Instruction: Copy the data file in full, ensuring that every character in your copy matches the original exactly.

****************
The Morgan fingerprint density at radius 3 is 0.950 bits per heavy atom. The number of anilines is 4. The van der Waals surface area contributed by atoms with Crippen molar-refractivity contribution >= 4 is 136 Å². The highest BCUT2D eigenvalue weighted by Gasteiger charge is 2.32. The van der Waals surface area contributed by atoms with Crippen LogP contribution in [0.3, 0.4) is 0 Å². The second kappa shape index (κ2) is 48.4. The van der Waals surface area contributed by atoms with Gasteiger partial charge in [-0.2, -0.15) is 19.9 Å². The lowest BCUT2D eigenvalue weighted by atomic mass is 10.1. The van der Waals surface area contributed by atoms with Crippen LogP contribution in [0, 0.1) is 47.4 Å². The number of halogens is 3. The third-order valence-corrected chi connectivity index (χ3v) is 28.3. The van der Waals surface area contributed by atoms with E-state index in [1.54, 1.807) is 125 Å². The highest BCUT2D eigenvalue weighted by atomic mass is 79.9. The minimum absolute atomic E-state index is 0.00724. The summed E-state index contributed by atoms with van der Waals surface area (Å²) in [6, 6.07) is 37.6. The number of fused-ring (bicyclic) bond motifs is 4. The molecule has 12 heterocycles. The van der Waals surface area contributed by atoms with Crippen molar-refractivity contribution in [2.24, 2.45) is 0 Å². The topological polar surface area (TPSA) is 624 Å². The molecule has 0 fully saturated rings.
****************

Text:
The Morgan fingerprint density at radius 3 is 0.950 bits per heavy atom. The number of anilines is 4. The van der Waals surface area contributed by atoms with Crippen molar-refractivity contribution >= 4 is 136 Å². The highest BCUT2D eigenvalue weighted by Gasteiger charge is 2.32. The van der Waals surface area contributed by atoms with Crippen LogP contribution in [0.3, 0.4) is 0 Å². The second kappa shape index (κ2) is 48.4. The van der Waals surface area contributed by atoms with Gasteiger partial charge in [-0.2, -0.15) is 19.9 Å². The lowest BCUT2D eigenvalue weighted by atomic mass is 10.1. The van der Waals surface area contributed by atoms with Crippen LogP contribution in [0, 0.1) is 47.4 Å². The number of halogens is 3. The third-order valence-corrected chi connectivity index (χ3v) is 28.3. The van der Waals surface area contributed by atoms with E-state index in [1.54, 1.807) is 125 Å². The highest BCUT2D eigenvalue weighted by atomic mass is 79.9. The minimum absolute atomic E-state index is 0.00724. The summed E-state index contributed by atoms with van der Waals surface area (Å²) in [6, 6.07) is 37.6. The number of fused-ring (bicyclic) bond motifs is 4. The molecule has 12 heterocycles. The van der Waals surface area contributed by atoms with Crippen molar-refractivity contribution in [2.24, 2.45) is 0 Å². The topological polar surface area (TPSA) is 624 Å². The molecule has 0 fully saturated rings.